Winning course connects kids with their community and environment

Sakinaw salmon

Christine Wood / Staff Writer
July 10, 2014 10:39 AM

A Pender Harbour teacher has been awarded $2,500 for a unique science unit he devised that connected his Grade 7 students, pictured, with the environment and the community around them.

A Pender Harbour teacher has been awarded $2,500 for a unique science unit he devised that connected his Grade 7 students with the environment and the community around them.

The unit saw students investigate the importance of their mascot, the Sakinaw salmon, and find out how watershed changes impacted local salmon stocks.

What started with a discussion about Sakinaw Lake salmon runs in October became a year-long, hands-on investigation.

“I wanted to do something called place-based education, which is field studies, going out into the field and connecting students with the environment and the community of local specialists,” said Pender Harbour Elementary Secondary teacher Jay Walls. “So I did a lot of field trips and we met local biologists, the local DFO [Department of Fisheries and Oceans] community advisor spoke to the students, and then we went out into the field and checked out Sakinaw Lake estuary and a couple of the salmon runs in the area to give students a better idea of what was going on.”

At the same time, the students discovered their local Pender Harbour DFO office was going to be shut down.

Concerned the DFO closure might have a negative impact on the salmon population, students were encouraged to make their voices heard.

They spoke with local MLA Nicholas Simons and MP John Weston about their concerns and wrote letters to government officials urging them to protect the Sakinaw salmon.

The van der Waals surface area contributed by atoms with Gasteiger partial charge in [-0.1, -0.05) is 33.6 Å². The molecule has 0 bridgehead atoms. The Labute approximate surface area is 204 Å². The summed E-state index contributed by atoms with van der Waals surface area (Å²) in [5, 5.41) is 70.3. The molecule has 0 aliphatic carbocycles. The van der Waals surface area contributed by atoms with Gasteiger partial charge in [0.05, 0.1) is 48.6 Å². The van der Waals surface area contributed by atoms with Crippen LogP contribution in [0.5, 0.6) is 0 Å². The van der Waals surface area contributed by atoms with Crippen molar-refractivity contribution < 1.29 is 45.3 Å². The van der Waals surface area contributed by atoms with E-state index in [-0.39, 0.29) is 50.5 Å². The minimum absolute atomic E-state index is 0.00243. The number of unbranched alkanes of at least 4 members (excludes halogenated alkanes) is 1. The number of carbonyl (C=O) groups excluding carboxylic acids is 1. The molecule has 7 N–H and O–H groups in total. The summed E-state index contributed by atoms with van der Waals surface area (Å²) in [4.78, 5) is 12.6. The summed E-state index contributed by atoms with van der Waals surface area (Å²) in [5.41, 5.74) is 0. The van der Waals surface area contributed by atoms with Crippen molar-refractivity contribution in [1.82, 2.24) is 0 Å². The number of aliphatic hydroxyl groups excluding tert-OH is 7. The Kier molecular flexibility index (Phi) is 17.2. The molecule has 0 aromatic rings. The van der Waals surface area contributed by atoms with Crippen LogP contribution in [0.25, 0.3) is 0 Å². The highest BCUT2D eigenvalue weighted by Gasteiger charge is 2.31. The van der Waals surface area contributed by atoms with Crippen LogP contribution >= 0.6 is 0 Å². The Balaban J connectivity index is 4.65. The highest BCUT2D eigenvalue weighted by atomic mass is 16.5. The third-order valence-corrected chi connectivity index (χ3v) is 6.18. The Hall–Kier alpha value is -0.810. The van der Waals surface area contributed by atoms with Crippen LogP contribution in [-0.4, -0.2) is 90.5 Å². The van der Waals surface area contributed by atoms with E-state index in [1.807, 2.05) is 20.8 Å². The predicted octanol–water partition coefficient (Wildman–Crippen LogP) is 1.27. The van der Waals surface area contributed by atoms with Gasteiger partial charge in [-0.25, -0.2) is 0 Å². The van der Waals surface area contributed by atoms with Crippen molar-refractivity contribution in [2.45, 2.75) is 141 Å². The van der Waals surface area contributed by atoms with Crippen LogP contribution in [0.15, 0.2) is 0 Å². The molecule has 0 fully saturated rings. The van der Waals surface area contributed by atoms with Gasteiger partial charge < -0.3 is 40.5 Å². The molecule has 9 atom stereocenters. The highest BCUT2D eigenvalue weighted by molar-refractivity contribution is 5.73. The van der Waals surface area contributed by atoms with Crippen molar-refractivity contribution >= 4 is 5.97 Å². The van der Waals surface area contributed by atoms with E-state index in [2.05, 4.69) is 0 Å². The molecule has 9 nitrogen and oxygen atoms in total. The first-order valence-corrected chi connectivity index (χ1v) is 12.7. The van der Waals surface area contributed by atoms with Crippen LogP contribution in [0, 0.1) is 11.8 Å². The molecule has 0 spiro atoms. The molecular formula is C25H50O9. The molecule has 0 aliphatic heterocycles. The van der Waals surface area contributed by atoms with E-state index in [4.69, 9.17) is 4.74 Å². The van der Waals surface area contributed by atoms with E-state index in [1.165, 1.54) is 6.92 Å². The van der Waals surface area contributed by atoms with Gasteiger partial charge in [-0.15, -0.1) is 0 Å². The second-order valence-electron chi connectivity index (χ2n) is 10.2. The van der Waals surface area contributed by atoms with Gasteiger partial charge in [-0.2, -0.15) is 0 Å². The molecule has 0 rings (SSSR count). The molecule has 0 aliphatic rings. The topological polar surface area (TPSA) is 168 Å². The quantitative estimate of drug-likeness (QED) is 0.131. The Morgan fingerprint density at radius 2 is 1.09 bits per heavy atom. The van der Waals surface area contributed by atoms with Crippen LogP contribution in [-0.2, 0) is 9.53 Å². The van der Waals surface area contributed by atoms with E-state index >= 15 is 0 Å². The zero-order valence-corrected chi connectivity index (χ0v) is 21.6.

“So after I taught them the science, I then taught them social studies and moved toward letting them know how to have a voice and how to become socially responsible community members and see what they could do about the situation of the Sakinaw salmon,” Walls said, noting the species is considered endangered.

“It was about showing them the science knowledge and then being able to do something with it in their community in a way that was maybe helpful for a species at risk.”

The unit ended with students creating their own tiny canoes to float down a nearby waterway with notes like “save the Sakinaw” and email addresses for students to connect with whoever finds the floating messages in the future.

The year also ended with an invitation by Simons for students to attend parliament in Victoria. Walls said his students are excited about the invitation and plan to make the trip next year.

The class also plans to continue their studies and find some practical ways to help the Sakinaw salmon next year.

“It’s a part of their understanding of their community now and they’re still connected with it,” Walls noted.

The educator stumbled across a contest through Evergreen that he submitted the course outline to, and earlier this year the Sakinaw salmon project was selected, resulting in a $2,500 win for Walls.

He plans to use the money to purchase high quality scientific equipment to continue monitoring the Sakinaw salmon watershed with his class in the future.

The win by the local educator is just one example of the “innovative work being done by teachers in our district,” superintendent of schools Patrick Bocking said this week.

“Sunshine Coast students are learning in depth about their place in the world and how they can influence it.”

Walls noted the hands-on experience, used by many teachers in the district, is particularly conducive for learning.

“Getting them out of the classroom and into the environment is very effective,” he said.

© Coast Reporter


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